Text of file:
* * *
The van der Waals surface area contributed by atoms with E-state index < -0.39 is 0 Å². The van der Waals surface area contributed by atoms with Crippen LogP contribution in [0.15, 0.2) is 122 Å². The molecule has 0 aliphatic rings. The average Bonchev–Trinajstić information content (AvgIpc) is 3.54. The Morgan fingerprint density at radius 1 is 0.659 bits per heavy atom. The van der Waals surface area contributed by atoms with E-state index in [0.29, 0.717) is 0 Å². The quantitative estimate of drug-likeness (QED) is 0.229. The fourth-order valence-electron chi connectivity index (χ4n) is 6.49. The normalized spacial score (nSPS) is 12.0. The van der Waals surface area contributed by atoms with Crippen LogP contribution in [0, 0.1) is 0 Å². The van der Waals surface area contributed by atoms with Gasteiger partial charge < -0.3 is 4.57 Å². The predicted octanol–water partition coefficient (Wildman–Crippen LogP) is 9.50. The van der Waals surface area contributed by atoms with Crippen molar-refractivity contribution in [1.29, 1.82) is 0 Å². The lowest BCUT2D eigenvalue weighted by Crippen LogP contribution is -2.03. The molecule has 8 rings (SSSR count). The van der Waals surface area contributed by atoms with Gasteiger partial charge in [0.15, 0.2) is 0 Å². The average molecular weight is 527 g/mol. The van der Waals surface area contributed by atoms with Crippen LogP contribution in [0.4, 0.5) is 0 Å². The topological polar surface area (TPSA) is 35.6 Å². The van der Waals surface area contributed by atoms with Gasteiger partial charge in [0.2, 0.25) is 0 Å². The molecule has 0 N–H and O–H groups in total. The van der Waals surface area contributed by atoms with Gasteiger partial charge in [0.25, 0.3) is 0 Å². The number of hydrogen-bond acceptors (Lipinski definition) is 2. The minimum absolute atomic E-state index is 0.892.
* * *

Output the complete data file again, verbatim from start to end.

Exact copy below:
The van der Waals surface area contributed by atoms with E-state index < -0.39 is 0 Å². The van der Waals surface area contributed by atoms with Crippen LogP contribution in [0.15, 0.2) is 122 Å². The molecule has 0 aliphatic rings. The average Bonchev–Trinajstić information content (AvgIpc) is 3.54. The Morgan fingerprint density at radius 1 is 0.659 bits per heavy atom. The van der Waals surface area contributed by atoms with E-state index in [0.29, 0.717) is 0 Å². The quantitative estimate of drug-likeness (QED) is 0.229. The fourth-order valence-electron chi connectivity index (χ4n) is 6.49. The normalized spacial score (nSPS) is 12.0. The van der Waals surface area contributed by atoms with Crippen LogP contribution in [0, 0.1) is 0 Å². The van der Waals surface area contributed by atoms with Gasteiger partial charge < -0.3 is 4.57 Å². The predicted octanol–water partition coefficient (Wildman–Crippen LogP) is 9.50. The van der Waals surface area contributed by atoms with Crippen molar-refractivity contribution in [1.29, 1.82) is 0 Å². The lowest BCUT2D eigenvalue weighted by Crippen LogP contribution is -2.03. The molecule has 8 rings (SSSR count). The van der Waals surface area contributed by atoms with Gasteiger partial charge in [0.15, 0.2) is 0 Å². The average molecular weight is 527 g/mol. The van der Waals surface area contributed by atoms with Crippen LogP contribution in [0.4, 0.5) is 0 Å². The topological polar surface area (TPSA) is 35.6 Å². The van der Waals surface area contributed by atoms with Gasteiger partial charge in [0.2, 0.25) is 0 Å². The molecule has 0 N–H and O–H groups in total. The van der Waals surface area contributed by atoms with Gasteiger partial charge in [0.25, 0.3) is 0 Å². The number of hydrogen-bond acceptors (Lipinski definition) is 2. The minimum absolute atomic E-state index is 0.892.